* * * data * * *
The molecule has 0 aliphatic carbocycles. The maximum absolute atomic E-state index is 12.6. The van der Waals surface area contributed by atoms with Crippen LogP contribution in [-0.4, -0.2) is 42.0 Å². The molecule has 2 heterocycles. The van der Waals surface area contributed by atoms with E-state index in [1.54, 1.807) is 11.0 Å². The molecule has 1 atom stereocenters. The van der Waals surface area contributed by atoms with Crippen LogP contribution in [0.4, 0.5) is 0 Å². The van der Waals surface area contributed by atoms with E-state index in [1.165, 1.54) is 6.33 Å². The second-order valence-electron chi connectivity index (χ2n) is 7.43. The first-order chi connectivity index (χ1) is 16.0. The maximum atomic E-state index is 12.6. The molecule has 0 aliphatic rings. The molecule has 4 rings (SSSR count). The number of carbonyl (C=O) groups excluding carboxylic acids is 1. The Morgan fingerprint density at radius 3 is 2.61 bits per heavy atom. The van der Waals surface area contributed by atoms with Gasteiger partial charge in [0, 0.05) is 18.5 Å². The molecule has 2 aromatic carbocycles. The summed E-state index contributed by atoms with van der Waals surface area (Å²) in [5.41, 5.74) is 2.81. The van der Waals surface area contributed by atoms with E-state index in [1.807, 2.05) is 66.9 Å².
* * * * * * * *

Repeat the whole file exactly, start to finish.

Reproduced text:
The molecule has 0 aliphatic carbocycles. The maximum absolute atomic E-state index is 12.6. The van der Waals surface area contributed by atoms with Crippen LogP contribution in [-0.4, -0.2) is 42.0 Å². The molecule has 2 heterocycles. The van der Waals surface area contributed by atoms with E-state index in [1.54, 1.807) is 11.0 Å². The molecule has 1 atom stereocenters. The van der Waals surface area contributed by atoms with Crippen LogP contribution in [0.4, 0.5) is 0 Å². The van der Waals surface area contributed by atoms with E-state index in [1.165, 1.54) is 6.33 Å². The second-order valence-electron chi connectivity index (χ2n) is 7.43. The first-order chi connectivity index (χ1) is 16.0. The maximum atomic E-state index is 12.6. The molecule has 0 aliphatic rings. The molecule has 4 rings (SSSR count). The number of carbonyl (C=O) groups excluding carboxylic acids is 1. The Morgan fingerprint density at radius 3 is 2.61 bits per heavy atom. The van der Waals surface area contributed by atoms with Gasteiger partial charge in [0, 0.05) is 18.5 Å². The molecule has 2 aromatic carbocycles. The summed E-state index contributed by atoms with van der Waals surface area (Å²) in [5.41, 5.74) is 2.81. The van der Waals surface area contributed by atoms with E-state index in [1.807, 2.05) is 66.9 Å².